The Role of Provocateur
As professional change facilitators, we take on many roles when performing our duties: SME, educator, counselor, philosopher, etc. In my opinion, one that is among the most important in our profession, but not used nearly as much as it should be, is the role of provocateur. Unlike an “agitator” who intentionally stirs up trouble or a “pacifier” who seeks tranquility at all cost, the provocateur (as I’m using the term) focuses on helping clients come to terms with, recognize, acknowledge, and take action on the “sticky issues” they would rather avoid.
If negative issues go unattended long enough, they can become the gunk everyone knows lies beneath the surface of conversations and actions, but which everyone ignores, by mutual (and usually unspoken) consent. By not speaking openly about them, the issues can be conveniently tucked away out of sight, allowing people to pretend the difficulties aren’t important, or worse, that they don’t exist.
When significant transitions hit, and the ripples of implications begin to spread, the resulting churn tends to dislodge these buried unpleasantries, making it much more difficult to keep up the sham. Despite the obviousness of their existence, without something to spur transparency and explicitness, many people will continue as if the elephant isn’t in the room. One of the roles high-impact change practitioners have is to be that catalyst.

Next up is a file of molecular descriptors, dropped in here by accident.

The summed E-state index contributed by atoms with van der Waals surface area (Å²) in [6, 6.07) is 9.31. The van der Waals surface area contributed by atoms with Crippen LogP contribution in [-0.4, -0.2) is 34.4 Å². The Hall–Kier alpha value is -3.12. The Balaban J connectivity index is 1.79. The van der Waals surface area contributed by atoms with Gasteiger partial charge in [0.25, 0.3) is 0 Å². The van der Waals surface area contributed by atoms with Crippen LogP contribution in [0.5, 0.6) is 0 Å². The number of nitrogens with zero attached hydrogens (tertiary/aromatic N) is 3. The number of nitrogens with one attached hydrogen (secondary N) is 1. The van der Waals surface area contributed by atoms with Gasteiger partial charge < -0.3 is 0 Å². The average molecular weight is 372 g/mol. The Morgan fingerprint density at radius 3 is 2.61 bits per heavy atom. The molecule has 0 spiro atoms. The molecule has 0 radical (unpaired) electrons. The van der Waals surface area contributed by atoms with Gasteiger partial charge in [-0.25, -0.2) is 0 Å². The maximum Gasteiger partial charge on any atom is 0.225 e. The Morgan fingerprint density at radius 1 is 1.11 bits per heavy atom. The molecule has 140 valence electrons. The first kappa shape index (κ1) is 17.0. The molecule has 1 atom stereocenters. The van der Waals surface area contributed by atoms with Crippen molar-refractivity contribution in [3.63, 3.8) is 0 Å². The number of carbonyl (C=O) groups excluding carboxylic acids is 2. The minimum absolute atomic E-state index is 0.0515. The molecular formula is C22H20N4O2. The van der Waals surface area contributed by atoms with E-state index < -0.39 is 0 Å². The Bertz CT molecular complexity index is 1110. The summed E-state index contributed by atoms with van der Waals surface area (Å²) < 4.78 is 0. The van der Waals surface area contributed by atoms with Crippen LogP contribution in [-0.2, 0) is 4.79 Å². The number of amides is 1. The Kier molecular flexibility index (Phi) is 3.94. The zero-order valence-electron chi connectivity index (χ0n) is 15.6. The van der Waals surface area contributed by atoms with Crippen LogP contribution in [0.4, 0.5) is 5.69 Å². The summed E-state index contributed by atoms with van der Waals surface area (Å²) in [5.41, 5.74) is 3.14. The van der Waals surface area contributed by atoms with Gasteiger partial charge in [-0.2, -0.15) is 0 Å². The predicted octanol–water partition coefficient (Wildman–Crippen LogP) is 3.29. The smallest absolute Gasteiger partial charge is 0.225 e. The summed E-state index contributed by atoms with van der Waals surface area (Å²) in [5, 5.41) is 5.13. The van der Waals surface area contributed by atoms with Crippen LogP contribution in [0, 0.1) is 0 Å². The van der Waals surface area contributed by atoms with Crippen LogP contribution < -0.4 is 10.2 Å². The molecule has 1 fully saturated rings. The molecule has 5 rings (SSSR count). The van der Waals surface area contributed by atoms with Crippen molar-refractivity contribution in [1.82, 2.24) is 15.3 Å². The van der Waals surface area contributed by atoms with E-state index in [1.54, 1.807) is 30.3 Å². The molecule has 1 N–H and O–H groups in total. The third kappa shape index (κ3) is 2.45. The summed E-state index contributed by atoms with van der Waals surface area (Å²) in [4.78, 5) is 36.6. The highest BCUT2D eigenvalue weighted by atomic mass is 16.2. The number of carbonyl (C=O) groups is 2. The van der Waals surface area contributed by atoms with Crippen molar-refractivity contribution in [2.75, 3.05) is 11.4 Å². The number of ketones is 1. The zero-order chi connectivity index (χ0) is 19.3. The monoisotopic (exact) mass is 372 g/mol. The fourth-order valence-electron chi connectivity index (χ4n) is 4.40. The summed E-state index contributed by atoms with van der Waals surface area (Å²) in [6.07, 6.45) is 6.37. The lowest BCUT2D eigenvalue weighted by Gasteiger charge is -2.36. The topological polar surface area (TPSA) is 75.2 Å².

The change agent provocateur sees his or her function as that of encouraging people to openly address and effectively resolve the sensitive political and emotional dynamics that can be the source of great discomfort to discuss, but which are vital to attend to in order to reach full realization of the goals. He or she must never, however, unilaterally decide what issues to open up or who should be involved in the dialogues.
High-impact change professionals establish explicit contracts early on with clients so there is a clear understanding regarding how issues of this nature will be raised by the practitioner and reviewed with the sponsor. Whether there is any further pursuit of the situation, and whom it might involve, is entirely at the sponsor’s discretion, but the agreement between them should stipulate that it is the change agent’s obligation to raise the tough (sticky) issues.
More specifically, when serving as the provocateur, the practitioner’s job is to:
- surface any concern that might jeopardize accomplishment of the goals, which people appear to be avoiding,
- ensure the sponsor has the proper information to make an informed choice about what to do, and
- provide any guidance and facilitation that may be needed to support the sponsor’s decision.
Many professional change agents who are viewed as adequate by their clients are hesitant, if not outright reluctant, to take on this function. As a result, critical discussions that could influence realization of the change goals either don’t take place, or they do, but with insufficient candor. Are we as practitioners grounded enough in our character and presence to embrace the provocateur’s stance when it is needed?
The Role of Provocateur